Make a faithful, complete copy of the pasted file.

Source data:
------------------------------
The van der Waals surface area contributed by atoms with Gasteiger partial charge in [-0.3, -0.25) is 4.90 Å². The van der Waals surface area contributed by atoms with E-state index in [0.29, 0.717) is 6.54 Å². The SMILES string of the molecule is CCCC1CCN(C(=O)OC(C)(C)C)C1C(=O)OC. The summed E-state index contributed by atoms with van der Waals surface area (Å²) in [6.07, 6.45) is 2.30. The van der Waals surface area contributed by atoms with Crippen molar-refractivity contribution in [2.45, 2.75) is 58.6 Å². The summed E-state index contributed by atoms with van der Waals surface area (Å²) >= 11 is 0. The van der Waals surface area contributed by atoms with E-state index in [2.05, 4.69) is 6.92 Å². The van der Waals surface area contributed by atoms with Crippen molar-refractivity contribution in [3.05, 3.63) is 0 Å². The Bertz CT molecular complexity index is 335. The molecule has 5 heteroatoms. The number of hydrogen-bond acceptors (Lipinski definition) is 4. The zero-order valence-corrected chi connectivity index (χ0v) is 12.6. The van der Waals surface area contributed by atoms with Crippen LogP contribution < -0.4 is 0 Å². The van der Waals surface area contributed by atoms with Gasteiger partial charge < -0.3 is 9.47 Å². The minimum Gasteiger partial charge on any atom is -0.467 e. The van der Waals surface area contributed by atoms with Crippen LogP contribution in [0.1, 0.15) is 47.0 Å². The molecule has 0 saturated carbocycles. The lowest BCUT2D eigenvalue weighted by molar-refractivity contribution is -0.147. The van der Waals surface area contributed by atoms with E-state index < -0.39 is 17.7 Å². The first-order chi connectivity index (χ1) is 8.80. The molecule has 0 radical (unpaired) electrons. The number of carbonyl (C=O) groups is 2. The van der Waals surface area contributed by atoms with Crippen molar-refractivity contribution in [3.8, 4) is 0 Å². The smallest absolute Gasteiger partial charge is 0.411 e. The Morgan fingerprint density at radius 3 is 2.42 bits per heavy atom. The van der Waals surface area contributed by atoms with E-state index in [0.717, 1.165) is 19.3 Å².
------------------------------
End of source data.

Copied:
The van der Waals surface area contributed by atoms with Gasteiger partial charge in [-0.3, -0.25) is 4.90 Å². The van der Waals surface area contributed by atoms with E-state index in [0.29, 0.717) is 6.54 Å². The SMILES string of the molecule is CCCC1CCN(C(=O)OC(C)(C)C)C1C(=O)OC. The summed E-state index contributed by atoms with van der Waals surface area (Å²) in [6.07, 6.45) is 2.30. The van der Waals surface area contributed by atoms with Crippen molar-refractivity contribution in [2.45, 2.75) is 58.6 Å². The summed E-state index contributed by atoms with van der Waals surface area (Å²) >= 11 is 0. The van der Waals surface area contributed by atoms with E-state index in [2.05, 4.69) is 6.92 Å². The van der Waals surface area contributed by atoms with Crippen molar-refractivity contribution in [3.05, 3.63) is 0 Å². The Bertz CT molecular complexity index is 335. The molecule has 5 heteroatoms. The number of hydrogen-bond acceptors (Lipinski definition) is 4. The zero-order valence-corrected chi connectivity index (χ0v) is 12.6. The van der Waals surface area contributed by atoms with Crippen LogP contribution < -0.4 is 0 Å². The van der Waals surface area contributed by atoms with Gasteiger partial charge < -0.3 is 9.47 Å². The minimum Gasteiger partial charge on any atom is -0.467 e. The van der Waals surface area contributed by atoms with Crippen LogP contribution in [0.1, 0.15) is 47.0 Å². The molecule has 0 saturated carbocycles. The lowest BCUT2D eigenvalue weighted by molar-refractivity contribution is -0.147. The van der Waals surface area contributed by atoms with E-state index < -0.39 is 17.7 Å². The first-order chi connectivity index (χ1) is 8.80. The molecule has 0 radical (unpaired) electrons. The number of carbonyl (C=O) groups is 2. The van der Waals surface area contributed by atoms with Crippen molar-refractivity contribution in [3.8, 4) is 0 Å². The smallest absolute Gasteiger partial charge is 0.411 e. The Morgan fingerprint density at radius 3 is 2.42 bits per heavy atom. The van der Waals surface area contributed by atoms with E-state index in [0.717, 1.165) is 19.3 Å².